Police explain legal powers over unauthorised traveller encampment
PUBLISHED: 16:06 10 July 2015 | UPDATED: 16:06 10 July 2015
Police in Suffolk have released details of their powers when dealing with unauthorised traveller encampment.
A Suffolk Constabulary spokesman said: “Police have a general duty to preserve the peace and prevent offences to the person and property, but trespass on land alone is not a criminal offence. The prevention of trespass is the responsibility of the landowner and occupier, not the police, and although we have powers to act in exceptional circumstances, civil remedies and local authority powers should be used in the first instance, unless there is evidence of a criminal offence.
“Suffolk Constabulary has always, and will continue to respond to complaints made by members of the public where there is evidence of an offence being committed or where nuisance occurs. Uncorroborated allegations, however, do not constitute evidence.
“Section 61 of the Criminal Justice and Public Order Act 1994 provides a discretionary power for police to direct trespassers to leave land in certain circumstances. These circumstances relate to the behaviour of the trespassers - i.e. if this were a major public order problem or if there were other aggravating factors - and the number of vehicles on the land.
“The policy of Suffolk Constabulary, as with the rest of the police service in England and Wales, and in line with Government guidelines, is against the routine use of this power, particularly when unauthorised campers are on local authority land. There are alternative provisions within the act that enable the local authority to use their powers, and civil remedies also exist. It is our view that these methods should normally be exhausted before we use our powers, except where there is serious disorder.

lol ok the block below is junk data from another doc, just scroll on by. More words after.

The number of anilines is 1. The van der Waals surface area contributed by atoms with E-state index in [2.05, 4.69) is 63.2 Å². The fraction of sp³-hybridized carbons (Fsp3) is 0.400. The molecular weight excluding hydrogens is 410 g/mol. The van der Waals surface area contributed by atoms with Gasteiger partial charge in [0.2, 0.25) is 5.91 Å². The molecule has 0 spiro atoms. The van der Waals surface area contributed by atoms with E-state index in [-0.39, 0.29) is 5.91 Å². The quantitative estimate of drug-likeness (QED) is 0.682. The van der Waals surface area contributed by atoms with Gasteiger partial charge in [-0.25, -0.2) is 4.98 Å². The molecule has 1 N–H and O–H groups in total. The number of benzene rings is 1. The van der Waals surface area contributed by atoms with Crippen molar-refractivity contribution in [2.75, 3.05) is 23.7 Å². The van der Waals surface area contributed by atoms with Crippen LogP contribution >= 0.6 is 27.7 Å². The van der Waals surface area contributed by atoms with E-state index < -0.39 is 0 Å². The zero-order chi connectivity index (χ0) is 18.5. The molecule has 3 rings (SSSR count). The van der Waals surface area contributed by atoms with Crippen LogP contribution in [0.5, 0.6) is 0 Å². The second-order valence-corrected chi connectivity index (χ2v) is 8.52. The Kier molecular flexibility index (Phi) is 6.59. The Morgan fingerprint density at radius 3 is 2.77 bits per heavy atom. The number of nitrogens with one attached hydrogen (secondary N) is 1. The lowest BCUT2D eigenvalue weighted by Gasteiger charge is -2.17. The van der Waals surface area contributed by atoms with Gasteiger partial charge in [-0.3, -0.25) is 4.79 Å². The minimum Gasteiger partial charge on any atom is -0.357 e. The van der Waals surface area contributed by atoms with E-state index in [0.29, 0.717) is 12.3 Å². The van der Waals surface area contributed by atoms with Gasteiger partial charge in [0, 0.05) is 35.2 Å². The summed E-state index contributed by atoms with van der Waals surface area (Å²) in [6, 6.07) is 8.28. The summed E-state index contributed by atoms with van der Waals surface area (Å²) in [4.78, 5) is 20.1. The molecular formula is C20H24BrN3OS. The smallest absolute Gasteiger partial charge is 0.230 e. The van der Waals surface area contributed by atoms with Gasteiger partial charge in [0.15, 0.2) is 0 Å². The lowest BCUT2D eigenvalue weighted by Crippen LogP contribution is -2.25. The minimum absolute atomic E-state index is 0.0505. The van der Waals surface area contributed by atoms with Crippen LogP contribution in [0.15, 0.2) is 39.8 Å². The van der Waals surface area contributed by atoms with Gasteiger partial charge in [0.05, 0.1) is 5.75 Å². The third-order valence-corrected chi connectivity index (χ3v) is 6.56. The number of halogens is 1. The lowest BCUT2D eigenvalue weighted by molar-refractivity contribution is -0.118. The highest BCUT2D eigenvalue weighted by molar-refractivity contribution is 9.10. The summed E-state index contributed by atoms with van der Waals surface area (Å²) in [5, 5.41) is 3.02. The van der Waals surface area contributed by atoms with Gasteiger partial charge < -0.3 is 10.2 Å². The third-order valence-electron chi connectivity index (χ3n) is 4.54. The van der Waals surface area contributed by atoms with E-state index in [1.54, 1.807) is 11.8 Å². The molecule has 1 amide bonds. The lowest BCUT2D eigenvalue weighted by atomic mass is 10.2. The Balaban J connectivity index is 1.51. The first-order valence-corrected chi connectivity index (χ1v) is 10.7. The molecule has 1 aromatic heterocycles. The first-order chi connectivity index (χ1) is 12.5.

“There are several reasons for this. Firstly in applying these powers we are unlikely to arrest all the trespassers, which often include mothers, children and older people. Secondly to remove and impound vehicles will deprive members of the traveller community of anywhere to live. Thirdly the power only relates to vehicles and not other items of property and therefore it is unlikely the site will be cleared – only civil law will have the effect of completely clearing a site.
“Also, people need to bear in mind that prior to civil action there is a requirement to carry out a detailed assessment of the social, welfare and educational needs of the traveller community, and that removal from one site cannot influence their relocation on another site. Such a site may be even more problematic than the original one, and a separate legal process will be required to force eviction.
“Suffolk Constabulary are committed to working in partnership with the local authority and, where relevant, land owners to keep problems to a minimum. If problems occur we will deal with them, as we deem appropriate, and we are committed to positively police the situation, monitoring on a daily basis and responding to any concerns. “However, the Government considers the travellers’ lifestyle to be a legitimate one, and they enjoy the protection of the law. The police must balance the often-conflicting needs of travellers and local communities within the constraints of the law.”
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